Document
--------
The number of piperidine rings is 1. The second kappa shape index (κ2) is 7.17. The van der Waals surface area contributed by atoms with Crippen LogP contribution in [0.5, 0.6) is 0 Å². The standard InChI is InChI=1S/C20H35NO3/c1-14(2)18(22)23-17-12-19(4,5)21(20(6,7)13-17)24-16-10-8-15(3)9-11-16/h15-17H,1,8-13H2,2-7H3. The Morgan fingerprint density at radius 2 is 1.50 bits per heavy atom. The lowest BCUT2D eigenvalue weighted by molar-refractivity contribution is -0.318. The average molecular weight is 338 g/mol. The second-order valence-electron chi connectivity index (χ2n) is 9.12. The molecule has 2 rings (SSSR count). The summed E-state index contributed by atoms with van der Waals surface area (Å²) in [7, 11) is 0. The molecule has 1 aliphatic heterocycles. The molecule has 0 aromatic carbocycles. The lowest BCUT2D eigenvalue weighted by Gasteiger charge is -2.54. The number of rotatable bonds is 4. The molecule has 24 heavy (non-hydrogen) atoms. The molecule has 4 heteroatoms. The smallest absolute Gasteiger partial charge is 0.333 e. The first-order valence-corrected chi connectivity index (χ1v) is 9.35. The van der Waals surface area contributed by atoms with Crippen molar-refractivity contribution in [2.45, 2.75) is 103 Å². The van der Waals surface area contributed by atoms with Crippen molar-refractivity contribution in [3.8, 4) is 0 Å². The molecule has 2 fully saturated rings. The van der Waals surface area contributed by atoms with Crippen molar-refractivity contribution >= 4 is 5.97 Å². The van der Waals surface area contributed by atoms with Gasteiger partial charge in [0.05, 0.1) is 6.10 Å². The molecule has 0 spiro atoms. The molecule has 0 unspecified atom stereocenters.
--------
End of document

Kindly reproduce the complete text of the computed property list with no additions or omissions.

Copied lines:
The number of piperidine rings is 1. The second kappa shape index (κ2) is 7.17. The van der Waals surface area contributed by atoms with Crippen LogP contribution in [0.5, 0.6) is 0 Å². The standard InChI is InChI=1S/C20H35NO3/c1-14(2)18(22)23-17-12-19(4,5)21(20(6,7)13-17)24-16-10-8-15(3)9-11-16/h15-17H,1,8-13H2,2-7H3. The Morgan fingerprint density at radius 2 is 1.50 bits per heavy atom. The lowest BCUT2D eigenvalue weighted by molar-refractivity contribution is -0.318. The average molecular weight is 338 g/mol. The second-order valence-electron chi connectivity index (χ2n) is 9.12. The molecule has 2 rings (SSSR count). The summed E-state index contributed by atoms with van der Waals surface area (Å²) in [7, 11) is 0. The molecule has 1 aliphatic heterocycles. The molecule has 0 aromatic carbocycles. The lowest BCUT2D eigenvalue weighted by Gasteiger charge is -2.54. The number of rotatable bonds is 4. The molecule has 24 heavy (non-hydrogen) atoms. The molecule has 4 heteroatoms. The smallest absolute Gasteiger partial charge is 0.333 e. The first-order valence-corrected chi connectivity index (χ1v) is 9.35. The van der Waals surface area contributed by atoms with Crippen molar-refractivity contribution in [2.45, 2.75) is 103 Å². The van der Waals surface area contributed by atoms with Crippen molar-refractivity contribution in [3.8, 4) is 0 Å². The molecule has 2 fully saturated rings. The van der Waals surface area contributed by atoms with Crippen molar-refractivity contribution >= 4 is 5.97 Å². The van der Waals surface area contributed by atoms with Gasteiger partial charge in [0.05, 0.1) is 6.10 Å². The molecule has 0 spiro atoms. The molecule has 0 unspecified atom stereocenters.